"Eventually," says Internet pioneer Paul Vixie, "even Microsoft will have to embrace open source."
The giant from Redmond's shared source initiative doesn't go far enough, says Vixie, in New Zealand to deliver talks and workshops at the Auckland Uniforum conference.
"What's the point of code you can only look at, but not touch?"
He says that unlike open source, there is no incentive for anyone to freely work with Microsoft. You can't derive anything from the code without Microsoft's permission. As a frequent open source contributor, Vixie thinks it's the only way forward for software.
"We've got a million monkeys banging away on typewriters. Eventually, they will write Shakespeare's sonnets."
However, Vixie also believes some open source personalities haven't grasped that "open" cuts both ways: it's not just a matter of publishing the source; you also have to be receptive to input from other developers, even if it isn't always useful or appropriate.
"I'm happy to receive patches for software I've written, and try to find the time to explain to the submitter if the patch isn't right. Education and encouragement is crucial."
Vixie says greater openness was the reason Linux leapfrogged BSD/Unix, despite the latter having a twenty-year headstart. "Openness means being inclusive."
To Internet and Unix users, Vixie is well-known for his work on the Internet infrastructure and operating system tools. He has written several RFCs (Requests For Comments), and is considered the main author and technical architect of the Berkeley Internet Name Domain (BIND) version 8 software, which runs all the DNS root servers.
While Vixie has earned some renown by having served on the board of commercial companies, including Internet backbone operator Metromedia Fiber Network, and by having founded PAIX, the first Internet exchange, his interest in working for the public good is undiminished.
Although no longer active in the not-for-profit Mail Abuse Prevention System (MAPS), home of the Realtime Blackhole List (RBL) which is used by many organizations as a defense against unsolicited mass email, Vixie remains firmly in the anti-spam camp.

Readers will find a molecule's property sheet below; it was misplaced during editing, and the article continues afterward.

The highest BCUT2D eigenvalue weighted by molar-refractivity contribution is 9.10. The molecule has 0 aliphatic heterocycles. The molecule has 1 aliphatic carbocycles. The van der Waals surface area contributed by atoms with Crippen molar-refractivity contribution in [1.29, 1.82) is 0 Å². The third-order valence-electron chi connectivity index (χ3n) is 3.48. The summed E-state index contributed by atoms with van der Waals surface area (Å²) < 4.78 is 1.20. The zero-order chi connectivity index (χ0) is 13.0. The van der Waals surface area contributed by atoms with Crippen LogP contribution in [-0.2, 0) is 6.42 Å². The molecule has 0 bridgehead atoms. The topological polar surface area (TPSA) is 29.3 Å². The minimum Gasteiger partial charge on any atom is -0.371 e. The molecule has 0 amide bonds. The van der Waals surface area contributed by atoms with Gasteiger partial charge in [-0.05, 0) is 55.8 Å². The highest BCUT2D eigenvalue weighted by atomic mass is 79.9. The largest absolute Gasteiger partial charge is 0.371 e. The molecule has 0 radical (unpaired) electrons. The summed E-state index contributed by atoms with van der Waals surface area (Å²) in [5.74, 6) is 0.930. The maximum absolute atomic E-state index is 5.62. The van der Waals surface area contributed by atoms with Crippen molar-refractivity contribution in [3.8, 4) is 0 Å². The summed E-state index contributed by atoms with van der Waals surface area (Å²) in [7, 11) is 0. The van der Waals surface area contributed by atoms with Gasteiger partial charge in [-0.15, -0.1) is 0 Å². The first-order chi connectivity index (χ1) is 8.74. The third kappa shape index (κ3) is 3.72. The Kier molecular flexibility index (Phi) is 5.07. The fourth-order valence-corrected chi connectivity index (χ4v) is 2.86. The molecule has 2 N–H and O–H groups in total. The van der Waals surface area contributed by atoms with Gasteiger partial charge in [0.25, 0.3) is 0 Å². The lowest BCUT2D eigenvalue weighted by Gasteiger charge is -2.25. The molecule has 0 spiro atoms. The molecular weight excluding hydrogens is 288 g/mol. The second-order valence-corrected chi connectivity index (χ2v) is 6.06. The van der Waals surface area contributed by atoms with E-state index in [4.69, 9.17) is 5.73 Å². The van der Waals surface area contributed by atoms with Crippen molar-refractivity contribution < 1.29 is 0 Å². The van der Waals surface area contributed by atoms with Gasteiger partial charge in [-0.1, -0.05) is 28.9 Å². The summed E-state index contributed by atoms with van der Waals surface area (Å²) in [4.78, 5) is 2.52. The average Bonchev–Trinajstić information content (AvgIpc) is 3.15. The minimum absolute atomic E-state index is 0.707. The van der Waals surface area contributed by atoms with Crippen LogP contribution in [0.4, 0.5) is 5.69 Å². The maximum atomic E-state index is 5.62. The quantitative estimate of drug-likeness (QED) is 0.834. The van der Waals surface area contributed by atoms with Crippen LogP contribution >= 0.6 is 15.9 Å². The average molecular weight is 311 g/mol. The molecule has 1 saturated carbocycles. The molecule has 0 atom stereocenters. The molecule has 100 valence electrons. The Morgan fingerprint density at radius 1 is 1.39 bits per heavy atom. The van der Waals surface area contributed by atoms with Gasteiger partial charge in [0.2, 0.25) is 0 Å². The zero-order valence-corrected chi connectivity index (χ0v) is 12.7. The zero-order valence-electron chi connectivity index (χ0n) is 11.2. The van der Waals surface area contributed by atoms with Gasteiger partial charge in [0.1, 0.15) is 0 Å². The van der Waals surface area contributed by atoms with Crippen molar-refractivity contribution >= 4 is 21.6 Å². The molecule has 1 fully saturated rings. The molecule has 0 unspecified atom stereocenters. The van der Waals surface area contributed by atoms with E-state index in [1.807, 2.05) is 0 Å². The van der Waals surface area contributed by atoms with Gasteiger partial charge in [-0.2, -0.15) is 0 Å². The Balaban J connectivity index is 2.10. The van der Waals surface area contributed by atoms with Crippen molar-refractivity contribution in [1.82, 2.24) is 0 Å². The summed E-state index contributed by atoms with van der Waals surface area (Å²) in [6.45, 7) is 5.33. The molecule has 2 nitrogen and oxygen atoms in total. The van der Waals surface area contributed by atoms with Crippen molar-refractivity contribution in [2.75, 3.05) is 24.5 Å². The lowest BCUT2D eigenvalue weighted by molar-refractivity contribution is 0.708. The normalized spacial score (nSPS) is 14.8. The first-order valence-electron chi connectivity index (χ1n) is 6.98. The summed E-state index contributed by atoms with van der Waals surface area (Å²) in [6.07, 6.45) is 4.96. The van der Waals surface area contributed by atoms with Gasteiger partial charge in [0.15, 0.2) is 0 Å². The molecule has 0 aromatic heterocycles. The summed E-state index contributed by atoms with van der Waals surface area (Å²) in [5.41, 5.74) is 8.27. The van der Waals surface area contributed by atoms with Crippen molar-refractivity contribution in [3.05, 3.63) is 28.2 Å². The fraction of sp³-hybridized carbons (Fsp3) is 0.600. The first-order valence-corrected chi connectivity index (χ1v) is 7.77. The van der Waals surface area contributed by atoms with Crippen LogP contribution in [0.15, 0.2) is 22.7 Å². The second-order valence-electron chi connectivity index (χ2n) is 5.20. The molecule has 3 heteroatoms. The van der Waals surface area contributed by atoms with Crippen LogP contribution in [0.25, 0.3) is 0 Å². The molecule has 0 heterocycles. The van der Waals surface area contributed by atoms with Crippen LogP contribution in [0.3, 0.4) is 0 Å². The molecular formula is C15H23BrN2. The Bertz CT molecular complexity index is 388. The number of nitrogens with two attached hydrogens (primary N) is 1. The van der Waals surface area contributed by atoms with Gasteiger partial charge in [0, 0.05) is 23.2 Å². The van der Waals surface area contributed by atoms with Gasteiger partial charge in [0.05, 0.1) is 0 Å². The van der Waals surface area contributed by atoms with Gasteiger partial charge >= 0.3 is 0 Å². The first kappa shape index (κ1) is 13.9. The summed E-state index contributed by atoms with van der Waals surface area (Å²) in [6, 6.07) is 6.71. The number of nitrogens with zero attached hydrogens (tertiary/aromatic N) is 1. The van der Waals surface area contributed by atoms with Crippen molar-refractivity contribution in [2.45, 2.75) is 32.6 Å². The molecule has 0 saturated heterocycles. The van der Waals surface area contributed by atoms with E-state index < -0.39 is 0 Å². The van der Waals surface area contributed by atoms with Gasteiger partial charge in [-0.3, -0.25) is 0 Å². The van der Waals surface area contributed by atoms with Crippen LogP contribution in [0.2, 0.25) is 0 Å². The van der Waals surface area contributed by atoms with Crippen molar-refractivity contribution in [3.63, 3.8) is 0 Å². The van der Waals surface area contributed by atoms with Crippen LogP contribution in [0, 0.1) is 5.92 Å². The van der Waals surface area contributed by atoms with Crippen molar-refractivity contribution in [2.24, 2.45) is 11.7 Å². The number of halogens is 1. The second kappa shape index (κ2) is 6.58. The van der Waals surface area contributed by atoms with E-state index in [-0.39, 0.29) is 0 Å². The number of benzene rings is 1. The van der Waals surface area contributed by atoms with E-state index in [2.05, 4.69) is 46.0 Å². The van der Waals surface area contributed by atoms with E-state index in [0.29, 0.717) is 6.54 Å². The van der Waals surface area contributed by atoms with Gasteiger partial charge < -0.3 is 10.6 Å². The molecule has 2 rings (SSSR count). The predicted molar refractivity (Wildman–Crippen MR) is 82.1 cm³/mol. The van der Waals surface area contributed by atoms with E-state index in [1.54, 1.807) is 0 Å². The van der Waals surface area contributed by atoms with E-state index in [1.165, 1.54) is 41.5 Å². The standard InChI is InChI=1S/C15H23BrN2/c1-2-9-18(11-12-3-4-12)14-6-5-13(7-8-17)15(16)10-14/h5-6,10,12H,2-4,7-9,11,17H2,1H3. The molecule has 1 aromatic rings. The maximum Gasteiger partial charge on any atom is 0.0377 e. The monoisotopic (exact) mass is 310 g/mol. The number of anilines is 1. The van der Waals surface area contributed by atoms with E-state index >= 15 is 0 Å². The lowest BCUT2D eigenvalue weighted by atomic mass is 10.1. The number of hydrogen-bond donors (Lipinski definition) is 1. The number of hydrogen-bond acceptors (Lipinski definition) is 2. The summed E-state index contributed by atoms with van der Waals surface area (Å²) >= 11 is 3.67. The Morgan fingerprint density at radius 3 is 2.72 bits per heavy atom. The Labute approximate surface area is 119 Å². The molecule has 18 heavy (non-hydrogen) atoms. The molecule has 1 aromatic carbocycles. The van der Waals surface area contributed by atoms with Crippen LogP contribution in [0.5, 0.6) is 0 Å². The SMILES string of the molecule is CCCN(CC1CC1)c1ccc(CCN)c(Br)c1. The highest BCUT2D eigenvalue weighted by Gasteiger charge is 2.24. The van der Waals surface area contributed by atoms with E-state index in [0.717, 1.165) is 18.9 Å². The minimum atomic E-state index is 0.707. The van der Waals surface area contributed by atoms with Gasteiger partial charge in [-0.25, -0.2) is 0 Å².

Vixie says that while outfits like MAPS and RBL filled a need by making the public aware of the extent of the spam problem as well as providing a tool to prevent email abuse, it was mainly a behavior-modification solution that can only go so far. Spammers show no sign of letting up with their abuse. The biggest problem currently isn't open mail relays but open proxies, which are being abused to pump out vast amounts of unsolicited bulk email, flooding the inboxes of millions of users around the world, he says.
Vixie believes a technology-based solution will have to be devised, one which turns the current policy of "anything is permitted that's not expressly prohibited" around. No longer will Internet mail servers indiscriminately accept mail from anyone and anywhere.
Instead, a combination of server certificates and micro-payments for email postage will remove the anonymity spammers have, and their ability to shift the cost of spamming to other Internet users. The challenge with this scheme is to ensure that the certificate authorities aren't hijacked by commercial interests in a similar manner to web browsers -- while anyone can set up a certificate authority, getting the likes of Microsoft and Netscape to incorporate your certificates into their browsers is prohibitively expensive.
Vixie is involved in a bid to run the .org TLD as a non-profit public trust. The proposal has been heard by ICANN, and a decision is expected in about a month.
According to Vixie, selling domain names was never a good business. Citing falling registrations for .org, he says that "Verisign's stock is in the doldrums, and none of the other operators are making much money. Giving .org to a commercial operator is like applying a band-aid to a chest wound: the operator dies a little slower, that's all."
The .org public trust would reinvest any profit into the internet infrastructure worldwide. Vixie is keen to see ideas like free registration for charities and religious organizations come true, as well as a free certificate authority for .org holders.